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Methods for Long-Term Environmental Policy Challenges

By Robert Lempert, Jürgen Scheffran and Detlef F. Sprinz


This article provides a concise overview of methods for analyzing policy choices that have been used in the study of long-term environmental challenges. We open with an overview of the broad classes of methods used for long-term policy analysis, and subsequent sections will describe in depth three particular methods. They are: statistical models, such as employed in the debate on the environmental Kuznets curve, which infer past patterns from data and project them into the future; robust decision-making, a decision analytic framework that supports choices under deep uncertainty, and relates near-term policy interventions to different clusters of long-term environmental futures; and adaptive control and agent-based modeling, which provide an approach to simulation modeling that focuses on cooperation and conflict among multiple actors and their choice of strategies. While all three approaches can be used for various applications, this article focuses on the challenge of a potential transition to a low-carbon future to illustrate the strengths, weaknesses, and synergies among the respective methods. In the final section, we offer guidance for choosing among methods. (c) 2009 by the Massachusetts Institute of Technology.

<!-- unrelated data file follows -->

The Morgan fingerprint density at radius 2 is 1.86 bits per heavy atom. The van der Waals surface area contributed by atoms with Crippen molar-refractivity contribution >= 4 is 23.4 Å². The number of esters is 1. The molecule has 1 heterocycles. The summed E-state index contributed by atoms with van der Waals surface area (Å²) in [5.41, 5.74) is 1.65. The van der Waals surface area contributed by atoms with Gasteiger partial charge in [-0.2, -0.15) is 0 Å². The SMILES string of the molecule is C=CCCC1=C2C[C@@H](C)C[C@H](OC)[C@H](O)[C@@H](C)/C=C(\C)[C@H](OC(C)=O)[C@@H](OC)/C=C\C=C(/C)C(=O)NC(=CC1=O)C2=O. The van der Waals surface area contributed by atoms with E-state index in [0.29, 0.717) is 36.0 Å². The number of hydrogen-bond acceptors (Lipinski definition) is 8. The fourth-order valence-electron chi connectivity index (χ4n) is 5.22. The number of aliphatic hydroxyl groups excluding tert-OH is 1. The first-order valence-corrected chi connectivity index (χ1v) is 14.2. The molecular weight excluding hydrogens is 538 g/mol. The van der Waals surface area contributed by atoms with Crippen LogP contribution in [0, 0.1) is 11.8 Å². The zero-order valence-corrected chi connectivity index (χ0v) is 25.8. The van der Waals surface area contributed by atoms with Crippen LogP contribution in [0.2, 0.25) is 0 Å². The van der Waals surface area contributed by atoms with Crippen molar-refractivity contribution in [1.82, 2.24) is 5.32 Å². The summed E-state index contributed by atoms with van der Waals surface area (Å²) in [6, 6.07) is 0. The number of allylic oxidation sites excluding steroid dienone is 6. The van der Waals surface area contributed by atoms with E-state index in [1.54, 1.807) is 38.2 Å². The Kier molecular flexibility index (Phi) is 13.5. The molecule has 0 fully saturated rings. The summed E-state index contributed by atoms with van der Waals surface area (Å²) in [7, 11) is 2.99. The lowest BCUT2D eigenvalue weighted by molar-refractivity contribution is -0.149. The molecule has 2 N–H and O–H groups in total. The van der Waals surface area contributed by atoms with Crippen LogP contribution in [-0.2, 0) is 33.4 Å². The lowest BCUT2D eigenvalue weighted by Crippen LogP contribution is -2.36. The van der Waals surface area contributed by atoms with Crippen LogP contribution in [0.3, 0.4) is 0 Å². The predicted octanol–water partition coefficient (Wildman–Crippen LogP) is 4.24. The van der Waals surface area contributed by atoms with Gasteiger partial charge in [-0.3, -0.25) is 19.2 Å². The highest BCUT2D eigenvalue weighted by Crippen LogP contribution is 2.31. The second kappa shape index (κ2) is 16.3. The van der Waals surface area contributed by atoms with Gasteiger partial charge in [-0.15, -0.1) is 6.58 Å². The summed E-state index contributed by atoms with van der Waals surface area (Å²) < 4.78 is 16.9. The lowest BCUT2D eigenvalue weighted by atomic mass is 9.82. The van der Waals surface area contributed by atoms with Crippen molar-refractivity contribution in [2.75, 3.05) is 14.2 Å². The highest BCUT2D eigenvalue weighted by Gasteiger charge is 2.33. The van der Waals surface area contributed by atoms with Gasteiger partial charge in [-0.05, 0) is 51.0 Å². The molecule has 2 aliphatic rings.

DOI identifier: 10.1162/glep.2009.9.3.106
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